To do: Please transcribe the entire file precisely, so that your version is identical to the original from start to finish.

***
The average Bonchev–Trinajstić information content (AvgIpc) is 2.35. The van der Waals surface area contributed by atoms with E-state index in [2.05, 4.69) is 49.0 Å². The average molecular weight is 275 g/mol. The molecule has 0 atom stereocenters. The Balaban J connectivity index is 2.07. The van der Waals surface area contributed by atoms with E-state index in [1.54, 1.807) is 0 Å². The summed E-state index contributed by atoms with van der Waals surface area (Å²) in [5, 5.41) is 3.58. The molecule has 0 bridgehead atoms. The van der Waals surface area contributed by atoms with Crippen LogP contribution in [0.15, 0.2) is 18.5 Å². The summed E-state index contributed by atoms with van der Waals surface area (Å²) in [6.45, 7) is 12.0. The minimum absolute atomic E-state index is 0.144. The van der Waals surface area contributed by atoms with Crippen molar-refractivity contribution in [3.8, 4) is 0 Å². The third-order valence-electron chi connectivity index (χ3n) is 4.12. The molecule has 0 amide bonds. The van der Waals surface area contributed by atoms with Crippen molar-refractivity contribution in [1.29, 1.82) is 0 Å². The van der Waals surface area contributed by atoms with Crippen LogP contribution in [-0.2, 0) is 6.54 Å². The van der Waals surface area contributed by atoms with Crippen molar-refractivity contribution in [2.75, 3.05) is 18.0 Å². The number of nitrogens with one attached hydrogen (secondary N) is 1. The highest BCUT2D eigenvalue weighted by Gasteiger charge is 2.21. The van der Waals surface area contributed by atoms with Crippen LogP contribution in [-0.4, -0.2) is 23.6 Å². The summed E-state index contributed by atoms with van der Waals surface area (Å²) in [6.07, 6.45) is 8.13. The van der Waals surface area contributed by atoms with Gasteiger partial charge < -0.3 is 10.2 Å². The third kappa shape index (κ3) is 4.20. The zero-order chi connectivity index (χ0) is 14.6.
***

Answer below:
The average Bonchev–Trinajstić information content (AvgIpc) is 2.35. The van der Waals surface area contributed by atoms with E-state index in [2.05, 4.69) is 49.0 Å². The average molecular weight is 275 g/mol. The molecule has 0 atom stereocenters. The Balaban J connectivity index is 2.07. The van der Waals surface area contributed by atoms with E-state index in [1.54, 1.807) is 0 Å². The summed E-state index contributed by atoms with van der Waals surface area (Å²) in [5, 5.41) is 3.58. The molecule has 0 bridgehead atoms. The van der Waals surface area contributed by atoms with Crippen LogP contribution in [0.15, 0.2) is 18.5 Å². The summed E-state index contributed by atoms with van der Waals surface area (Å²) in [6.45, 7) is 12.0. The minimum absolute atomic E-state index is 0.144. The van der Waals surface area contributed by atoms with Crippen molar-refractivity contribution in [3.8, 4) is 0 Å². The third-order valence-electron chi connectivity index (χ3n) is 4.12. The molecule has 0 amide bonds. The van der Waals surface area contributed by atoms with Crippen molar-refractivity contribution in [1.29, 1.82) is 0 Å². The van der Waals surface area contributed by atoms with Crippen LogP contribution in [-0.2, 0) is 6.54 Å². The van der Waals surface area contributed by atoms with Crippen molar-refractivity contribution in [2.75, 3.05) is 18.0 Å². The number of nitrogens with one attached hydrogen (secondary N) is 1. The highest BCUT2D eigenvalue weighted by Gasteiger charge is 2.21. The van der Waals surface area contributed by atoms with Crippen LogP contribution in [-0.4, -0.2) is 23.6 Å². The summed E-state index contributed by atoms with van der Waals surface area (Å²) in [6.07, 6.45) is 8.13. The van der Waals surface area contributed by atoms with Gasteiger partial charge < -0.3 is 10.2 Å². The third kappa shape index (κ3) is 4.20. The zero-order chi connectivity index (χ0) is 14.6.